Sterling dips as UK unemployment rises for first time in two years

Enrique Díaz-Álvarez16/Jul/2015Currency Updates


Sterling dipped marginally against the US Dollar yesterday, down by 0.2% after slightly underwhelming unemployment figures.

There was some unexpectedly disappointing data all round in the UK economy yesterday. Unemployment in Britain rose last month for the first time in two years according to the Office for National Statistics. The unemployment rate edged up from 5.5% to 5.6% in the three months to May, after the number of people in employment fell by 67,000. Those individuals in the UK claiming unemployment benefits also rose by 7,000, the first time the measure has increased since as far back as October 2012. However, the report was not all bad news for the British economy. Despite slightly undershooting expectations, earnings continued its march upwards in May. Wage growth, excluding bonuses, increased from 2.7% to 2.8%, its highest reading in more than six years. Including bonuses the measure also increased sharply from 2.7% to 3.2%.

This provides further weight to our view that the UK economy is performing strongly enough to justify a Bank of England interest rate increase in the first quarter of next year. All eyes will now be on the August monetary policy minutes, with the vote on interest rates forecast to be split rather than unanimous for the first time since January.

A muted day in the UK economy today, with the only economic release of note that of the Conference Board’s leading economic indicator at 2.30pm. Attention will therefore instead turn to external announcements from the ECB and Fed Chair Janet Yellen.


The Euro fell by 0.45% versus Greenback following strong data in the US and more uncertainty in Greece.

A lack of data in the Eurozone on Wednesday meant much of the focus was on events abroad and Greek Prime Minister Alexis Tsipras as he battled to win lawmakers approval for the bailout deal to keep Greece in the Eurozone. The deal requires the country to implement unpopular measures, including raising taxes and increasing the retirement age. At the time of writing, the vote is expected to pass, however, only with the help of the opposition, given the revolt from some hardliners in the ruling left-wing Syriza party. More than half of the members of Syriza’s central committee condemned the bailout agreement.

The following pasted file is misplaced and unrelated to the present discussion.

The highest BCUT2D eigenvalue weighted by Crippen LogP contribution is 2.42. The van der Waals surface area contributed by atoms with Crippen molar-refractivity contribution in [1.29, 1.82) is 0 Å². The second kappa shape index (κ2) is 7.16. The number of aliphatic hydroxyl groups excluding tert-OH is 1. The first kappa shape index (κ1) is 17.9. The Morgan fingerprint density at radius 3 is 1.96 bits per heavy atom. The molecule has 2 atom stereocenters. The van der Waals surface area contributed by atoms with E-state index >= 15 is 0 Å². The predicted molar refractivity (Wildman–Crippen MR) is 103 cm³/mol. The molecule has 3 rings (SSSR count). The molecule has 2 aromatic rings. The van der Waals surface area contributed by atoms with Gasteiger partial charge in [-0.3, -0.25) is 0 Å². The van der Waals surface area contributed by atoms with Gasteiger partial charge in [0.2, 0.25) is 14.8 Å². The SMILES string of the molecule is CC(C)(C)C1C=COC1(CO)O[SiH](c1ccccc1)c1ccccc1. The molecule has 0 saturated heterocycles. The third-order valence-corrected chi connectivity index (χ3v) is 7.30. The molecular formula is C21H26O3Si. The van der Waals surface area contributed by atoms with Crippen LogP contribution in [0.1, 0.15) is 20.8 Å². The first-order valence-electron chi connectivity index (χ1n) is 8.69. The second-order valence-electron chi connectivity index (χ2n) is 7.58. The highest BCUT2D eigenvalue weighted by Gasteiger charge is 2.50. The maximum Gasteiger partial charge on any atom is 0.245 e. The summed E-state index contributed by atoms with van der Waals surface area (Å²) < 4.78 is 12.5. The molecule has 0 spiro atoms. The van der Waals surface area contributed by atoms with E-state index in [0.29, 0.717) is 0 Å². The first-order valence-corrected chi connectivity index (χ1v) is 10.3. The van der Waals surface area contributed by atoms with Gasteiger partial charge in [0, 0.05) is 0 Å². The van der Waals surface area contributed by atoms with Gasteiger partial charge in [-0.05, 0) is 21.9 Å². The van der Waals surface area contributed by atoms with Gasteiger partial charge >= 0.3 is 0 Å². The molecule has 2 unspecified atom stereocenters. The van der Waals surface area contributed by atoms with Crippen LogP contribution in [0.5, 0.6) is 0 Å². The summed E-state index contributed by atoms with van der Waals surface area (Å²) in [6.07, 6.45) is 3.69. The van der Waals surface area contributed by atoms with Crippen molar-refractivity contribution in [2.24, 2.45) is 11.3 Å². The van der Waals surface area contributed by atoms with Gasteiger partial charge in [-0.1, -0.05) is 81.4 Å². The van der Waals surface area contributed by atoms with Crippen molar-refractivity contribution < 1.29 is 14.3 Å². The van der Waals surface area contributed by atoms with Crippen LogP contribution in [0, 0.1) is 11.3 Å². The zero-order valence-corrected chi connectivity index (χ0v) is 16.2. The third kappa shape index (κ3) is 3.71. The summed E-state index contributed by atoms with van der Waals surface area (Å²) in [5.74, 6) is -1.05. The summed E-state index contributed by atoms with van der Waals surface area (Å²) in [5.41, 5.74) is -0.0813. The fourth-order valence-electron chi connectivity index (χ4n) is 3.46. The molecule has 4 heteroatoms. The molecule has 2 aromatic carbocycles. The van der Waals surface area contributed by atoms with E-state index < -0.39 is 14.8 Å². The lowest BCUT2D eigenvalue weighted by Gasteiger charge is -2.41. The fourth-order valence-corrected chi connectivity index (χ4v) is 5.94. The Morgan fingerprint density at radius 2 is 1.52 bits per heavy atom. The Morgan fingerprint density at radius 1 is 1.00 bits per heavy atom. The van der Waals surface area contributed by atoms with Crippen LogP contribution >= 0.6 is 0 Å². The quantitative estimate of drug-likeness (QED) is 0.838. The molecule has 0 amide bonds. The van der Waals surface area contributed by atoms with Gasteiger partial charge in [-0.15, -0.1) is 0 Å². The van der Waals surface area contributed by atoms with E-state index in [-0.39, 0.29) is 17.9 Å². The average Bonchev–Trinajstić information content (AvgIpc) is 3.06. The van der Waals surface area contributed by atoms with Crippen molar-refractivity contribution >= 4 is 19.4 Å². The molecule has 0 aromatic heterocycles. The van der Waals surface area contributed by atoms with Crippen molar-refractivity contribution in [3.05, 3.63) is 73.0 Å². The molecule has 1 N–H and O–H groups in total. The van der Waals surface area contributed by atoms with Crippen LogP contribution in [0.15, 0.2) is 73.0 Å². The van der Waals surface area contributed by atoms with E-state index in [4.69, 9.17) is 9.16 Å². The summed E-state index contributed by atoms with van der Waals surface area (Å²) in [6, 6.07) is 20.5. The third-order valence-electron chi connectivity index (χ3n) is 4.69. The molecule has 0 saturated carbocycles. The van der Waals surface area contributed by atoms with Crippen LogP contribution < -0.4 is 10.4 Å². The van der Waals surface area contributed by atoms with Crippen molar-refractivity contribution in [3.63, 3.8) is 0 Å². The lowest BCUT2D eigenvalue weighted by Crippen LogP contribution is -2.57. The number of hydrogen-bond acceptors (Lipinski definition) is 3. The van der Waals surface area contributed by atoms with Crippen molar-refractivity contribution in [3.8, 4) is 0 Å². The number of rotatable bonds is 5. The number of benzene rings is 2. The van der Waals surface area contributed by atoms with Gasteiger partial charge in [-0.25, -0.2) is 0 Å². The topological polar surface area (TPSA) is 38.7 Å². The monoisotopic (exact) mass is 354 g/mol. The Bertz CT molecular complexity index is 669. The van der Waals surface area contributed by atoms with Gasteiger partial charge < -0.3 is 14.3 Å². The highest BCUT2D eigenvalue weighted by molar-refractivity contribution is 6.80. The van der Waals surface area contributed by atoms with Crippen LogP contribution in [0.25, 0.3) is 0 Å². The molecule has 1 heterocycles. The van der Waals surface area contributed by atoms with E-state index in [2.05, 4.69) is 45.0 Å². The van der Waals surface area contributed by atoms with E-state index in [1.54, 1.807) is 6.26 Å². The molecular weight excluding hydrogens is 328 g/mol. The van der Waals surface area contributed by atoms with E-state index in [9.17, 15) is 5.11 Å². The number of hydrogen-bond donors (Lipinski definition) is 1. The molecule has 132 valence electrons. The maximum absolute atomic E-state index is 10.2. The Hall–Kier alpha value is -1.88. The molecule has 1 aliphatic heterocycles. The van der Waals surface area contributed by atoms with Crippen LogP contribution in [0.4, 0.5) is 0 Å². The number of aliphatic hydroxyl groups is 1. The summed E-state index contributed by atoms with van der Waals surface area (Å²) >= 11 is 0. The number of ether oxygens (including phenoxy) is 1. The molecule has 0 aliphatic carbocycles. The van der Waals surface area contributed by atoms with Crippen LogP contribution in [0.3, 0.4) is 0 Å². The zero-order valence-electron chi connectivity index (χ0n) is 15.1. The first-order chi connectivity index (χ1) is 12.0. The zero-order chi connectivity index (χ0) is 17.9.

Thursday looks set to be a busy day in the Eurozone economy. The latest inflation and trade data at 10am will be followed by the European Central Bank’s monetary policy statement and accompanying press conference from Mario Draghi just after midday.


Strong economic data in the US economy yesterday afternoon sent the US Dollar surging against its major peers, with the US Dollar index 0.6% higher for the day.

There was impressive data across the board on Wednesday. Industrial production rose in June, increasing by a seasonally adjusted 0.3% from May, despite manufacturing output remaining flat for the second straight month. Capacity utilisation, a measure of industrial slack, also increased by 0.2% to 78.4%, although remained shy of its 40 year average. Similarly, the producer price index jumped month-on-month, up by 0.4%, a sign that inflationary pressures are slowly building as the US economy picks up following its sluggish start to the year.

Speaking at the testimony to the Congress on Wednesday, Janet Yellen stood by her earlier comments that the Federal Reserve still plans on hiking interest rates this year, amid an improving economy and prospects for further improvement in the labour market.

Yellen will be testifying to the Congress again this afternoon, with the Philly Fed manufacturing survey and NAHB housing market index also worth noting.

Rest of the world

The Bank of Canada defied most expectations on Wednesday by cutting its benchmark interest rate again by 25 basis points from 0.75% to 0.5%, having last cut rates in January. The central bank cited an unexpected economic contraction in the first half of the year, which had added to excess capacity and downward pressure on inflation. In a dovish accompanying statement, the bank also slashed its growth forecasts for 2015 and 2016. The Canadian Dollar was sent tumbling, down by 1.3% against the US Dollar to a fresh six year low.


Written by Enrique Díaz-Álvarez

Chief Risk Officer at Ebury. Committed to mitigating FX risk through tailored strategies, detailed market insight, and FXFC forecasting for Bloomberg.